This excellent blog article describes a technique developed by Judea Pearl decades ago to do exactly this. Would be interested to understand how this is different/better.
the relatives of the one shot will sue Sony for millions of dollars due to the release of the film that Sony KNEW could unleash terrorism.
You don't really think they could win that lawsuit, do you? The only think they KNEW was that there was a threat. Sure, lawyers would probably have made the theaters and Sony post signs about the threat, but then the patrons also KNEW about the threat.
Otherwise any event in the country could be stopped by a mere phone call or email or even a tweet.
If we look at jet aircraft, wear depends on the airframe and the engines, and the airframe seems to be the number of pressurize/depressurize cycles as well as the running hours. Engines get swapped out routinely but when the airframe has enough stress it's time to retire the aircraft lest it suffer catastrophic failure. Rockets are different in scale (much greater stresses) but we can expect the failure points due to age to be those two, with the addition of one main rocket-specific failure point: cryogenic tanks.
How long each will be reliable can be established using ground-based environmental testing. Nobody has the numbers for Falcon 9R yet.
Weight vs. reusable life will become a design decision in rocket design.
I thought it was understood because it was so painfully obvious? If only I had known the world was so stupid I would have published the law myself decades ago...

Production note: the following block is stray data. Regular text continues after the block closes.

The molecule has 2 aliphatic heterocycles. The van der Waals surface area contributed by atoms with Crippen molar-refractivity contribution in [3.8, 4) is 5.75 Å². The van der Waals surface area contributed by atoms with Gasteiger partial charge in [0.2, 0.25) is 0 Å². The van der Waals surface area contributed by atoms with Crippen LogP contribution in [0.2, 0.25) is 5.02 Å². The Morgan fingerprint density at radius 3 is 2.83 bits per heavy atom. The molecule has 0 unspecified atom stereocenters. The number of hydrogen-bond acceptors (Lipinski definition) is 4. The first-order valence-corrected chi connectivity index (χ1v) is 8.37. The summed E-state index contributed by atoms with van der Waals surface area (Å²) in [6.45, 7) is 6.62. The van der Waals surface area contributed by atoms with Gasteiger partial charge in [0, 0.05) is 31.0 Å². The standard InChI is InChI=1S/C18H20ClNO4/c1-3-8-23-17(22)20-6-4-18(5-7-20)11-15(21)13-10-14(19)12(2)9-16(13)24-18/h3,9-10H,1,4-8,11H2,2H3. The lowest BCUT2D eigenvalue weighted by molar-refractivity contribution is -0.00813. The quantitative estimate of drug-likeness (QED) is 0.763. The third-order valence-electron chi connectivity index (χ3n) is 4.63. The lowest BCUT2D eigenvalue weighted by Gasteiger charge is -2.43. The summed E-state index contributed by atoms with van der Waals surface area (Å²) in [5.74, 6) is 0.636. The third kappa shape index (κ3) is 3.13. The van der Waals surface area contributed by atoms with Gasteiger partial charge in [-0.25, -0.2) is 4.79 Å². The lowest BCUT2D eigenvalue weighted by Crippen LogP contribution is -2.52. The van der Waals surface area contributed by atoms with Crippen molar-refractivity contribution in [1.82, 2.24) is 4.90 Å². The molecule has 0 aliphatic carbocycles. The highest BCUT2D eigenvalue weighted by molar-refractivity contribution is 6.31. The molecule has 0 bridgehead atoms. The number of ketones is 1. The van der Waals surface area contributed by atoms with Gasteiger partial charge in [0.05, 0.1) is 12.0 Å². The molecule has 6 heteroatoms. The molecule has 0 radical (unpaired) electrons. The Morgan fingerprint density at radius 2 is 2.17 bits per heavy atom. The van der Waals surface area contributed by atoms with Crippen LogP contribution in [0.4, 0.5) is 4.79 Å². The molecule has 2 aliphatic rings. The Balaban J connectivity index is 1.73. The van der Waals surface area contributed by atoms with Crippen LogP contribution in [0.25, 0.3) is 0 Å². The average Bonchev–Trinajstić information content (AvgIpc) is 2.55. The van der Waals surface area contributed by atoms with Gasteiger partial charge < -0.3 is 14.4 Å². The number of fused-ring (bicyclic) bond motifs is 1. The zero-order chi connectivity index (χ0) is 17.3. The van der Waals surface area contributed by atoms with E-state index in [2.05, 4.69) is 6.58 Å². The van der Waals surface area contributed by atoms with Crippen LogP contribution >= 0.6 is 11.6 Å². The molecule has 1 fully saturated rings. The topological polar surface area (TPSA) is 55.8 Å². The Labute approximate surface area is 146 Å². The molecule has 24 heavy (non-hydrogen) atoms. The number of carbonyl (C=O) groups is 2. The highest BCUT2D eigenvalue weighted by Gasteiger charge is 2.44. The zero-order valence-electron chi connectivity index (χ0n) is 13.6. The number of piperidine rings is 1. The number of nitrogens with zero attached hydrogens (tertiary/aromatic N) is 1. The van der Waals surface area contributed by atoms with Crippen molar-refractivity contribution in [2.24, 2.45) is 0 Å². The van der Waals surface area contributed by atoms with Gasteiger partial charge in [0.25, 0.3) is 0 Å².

Good on you! But surely this can't be the only thing that is obvious to you but a marvel to the rest of us. So get cracking and start publishing. Don't miss another opportunity!
The court was asked to decide B not A.
The court was not asked to decide either one of those things. You're not even paying attention.
Would Disney pay for the rights to Starwars if they could just wait it out and take it for free?
Trademarks and copyright are two different things. But I like the idea of after a short period of time, say half a dozen years, there's a small fee for renewing a copyright, with that fee rising year after year. That way the large majority falls into the public domain and remains useful to society, while the monetarily valuable ones can remain protected for as long as they're worth the escalating fee.
Thank you, nuckfuts.
Now there's something you don't read every day.
Ah yes, one bad patch and we should all NEVER PATCH AGAIN BECAUSE THE SKY IS FALLING!
How is it that you interpret disabling auto-update as meaning "NEVER PATCH AGAIN"? I took it to mean don't patch until you're confident it's safe to do so. Don't you think that's a more reasonable view?
>Seriously. I just went through a stack of 5 Seagate
>HDDs, from different customers, with a sledge
>hammer. They all died with S.M.A.R.T. failures.
I've got to admire a firmware that can report
Error 215: Struck with sledge hammer.
That's why modern drives use helium instead of protons . . .
That sequel went straight to video. Other than watching him become Darth Squeaky after it got torpedoed, there was really nothing worth watching.
These are all physically incompatible. But an MP3 file is an MP3 file.
Not in this case. The files in question contained Real's DRM. That's why they had to backdoor them. If they were actually standard MP3 files they would have worked without issue, and would still be working today.